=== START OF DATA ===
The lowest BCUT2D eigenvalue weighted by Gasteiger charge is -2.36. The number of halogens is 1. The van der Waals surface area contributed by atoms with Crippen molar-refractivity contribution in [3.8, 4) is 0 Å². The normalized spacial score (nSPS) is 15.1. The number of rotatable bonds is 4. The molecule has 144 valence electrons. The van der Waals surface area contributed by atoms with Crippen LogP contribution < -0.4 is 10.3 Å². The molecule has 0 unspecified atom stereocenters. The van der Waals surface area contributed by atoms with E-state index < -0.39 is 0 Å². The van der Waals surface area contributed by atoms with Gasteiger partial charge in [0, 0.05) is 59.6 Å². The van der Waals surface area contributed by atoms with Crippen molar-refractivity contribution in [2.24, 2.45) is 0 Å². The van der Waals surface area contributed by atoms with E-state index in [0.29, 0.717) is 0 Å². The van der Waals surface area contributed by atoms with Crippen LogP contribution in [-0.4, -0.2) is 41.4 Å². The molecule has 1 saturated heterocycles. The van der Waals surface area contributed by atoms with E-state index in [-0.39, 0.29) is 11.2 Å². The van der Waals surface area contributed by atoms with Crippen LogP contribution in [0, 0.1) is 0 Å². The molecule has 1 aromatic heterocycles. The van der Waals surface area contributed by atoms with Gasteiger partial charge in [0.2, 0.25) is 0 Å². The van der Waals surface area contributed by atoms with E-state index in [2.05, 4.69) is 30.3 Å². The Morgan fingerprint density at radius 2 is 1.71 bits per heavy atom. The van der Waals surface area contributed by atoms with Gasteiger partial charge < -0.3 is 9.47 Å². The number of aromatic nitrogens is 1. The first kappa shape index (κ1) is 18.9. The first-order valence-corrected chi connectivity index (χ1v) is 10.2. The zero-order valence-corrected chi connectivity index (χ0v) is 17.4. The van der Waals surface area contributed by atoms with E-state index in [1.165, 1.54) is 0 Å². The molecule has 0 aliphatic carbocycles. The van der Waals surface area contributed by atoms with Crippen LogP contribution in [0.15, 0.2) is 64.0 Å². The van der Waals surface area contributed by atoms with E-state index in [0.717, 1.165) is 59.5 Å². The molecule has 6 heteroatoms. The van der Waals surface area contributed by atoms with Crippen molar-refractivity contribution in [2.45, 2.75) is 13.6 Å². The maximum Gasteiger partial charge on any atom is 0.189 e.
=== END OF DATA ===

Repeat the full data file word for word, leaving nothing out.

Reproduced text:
The lowest BCUT2D eigenvalue weighted by Gasteiger charge is -2.36. The number of halogens is 1. The van der Waals surface area contributed by atoms with Crippen molar-refractivity contribution in [3.8, 4) is 0 Å². The normalized spacial score (nSPS) is 15.1. The number of rotatable bonds is 4. The molecule has 144 valence electrons. The van der Waals surface area contributed by atoms with Crippen LogP contribution < -0.4 is 10.3 Å². The molecule has 0 unspecified atom stereocenters. The van der Waals surface area contributed by atoms with E-state index < -0.39 is 0 Å². The van der Waals surface area contributed by atoms with Gasteiger partial charge in [0, 0.05) is 59.6 Å². The van der Waals surface area contributed by atoms with Crippen molar-refractivity contribution in [2.24, 2.45) is 0 Å². The van der Waals surface area contributed by atoms with E-state index in [0.29, 0.717) is 0 Å². The van der Waals surface area contributed by atoms with Crippen LogP contribution in [-0.4, -0.2) is 41.4 Å². The molecule has 1 saturated heterocycles. The van der Waals surface area contributed by atoms with E-state index in [-0.39, 0.29) is 11.2 Å². The van der Waals surface area contributed by atoms with Crippen LogP contribution in [0, 0.1) is 0 Å². The molecule has 1 aromatic heterocycles. The van der Waals surface area contributed by atoms with Gasteiger partial charge in [0.2, 0.25) is 0 Å². The van der Waals surface area contributed by atoms with E-state index in [2.05, 4.69) is 30.3 Å². The Morgan fingerprint density at radius 2 is 1.71 bits per heavy atom. The van der Waals surface area contributed by atoms with Gasteiger partial charge < -0.3 is 9.47 Å². The number of aromatic nitrogens is 1. The first kappa shape index (κ1) is 18.9. The first-order valence-corrected chi connectivity index (χ1v) is 10.2. The zero-order valence-corrected chi connectivity index (χ0v) is 17.4. The van der Waals surface area contributed by atoms with E-state index in [1.165, 1.54) is 0 Å². The molecule has 0 aliphatic carbocycles. The van der Waals surface area contributed by atoms with Crippen LogP contribution in [0.15, 0.2) is 64.0 Å². The van der Waals surface area contributed by atoms with E-state index in [0.717, 1.165) is 59.5 Å². The molecule has 6 heteroatoms. The van der Waals surface area contributed by atoms with Crippen molar-refractivity contribution in [2.45, 2.75) is 13.6 Å². The maximum Gasteiger partial charge on any atom is 0.189 e.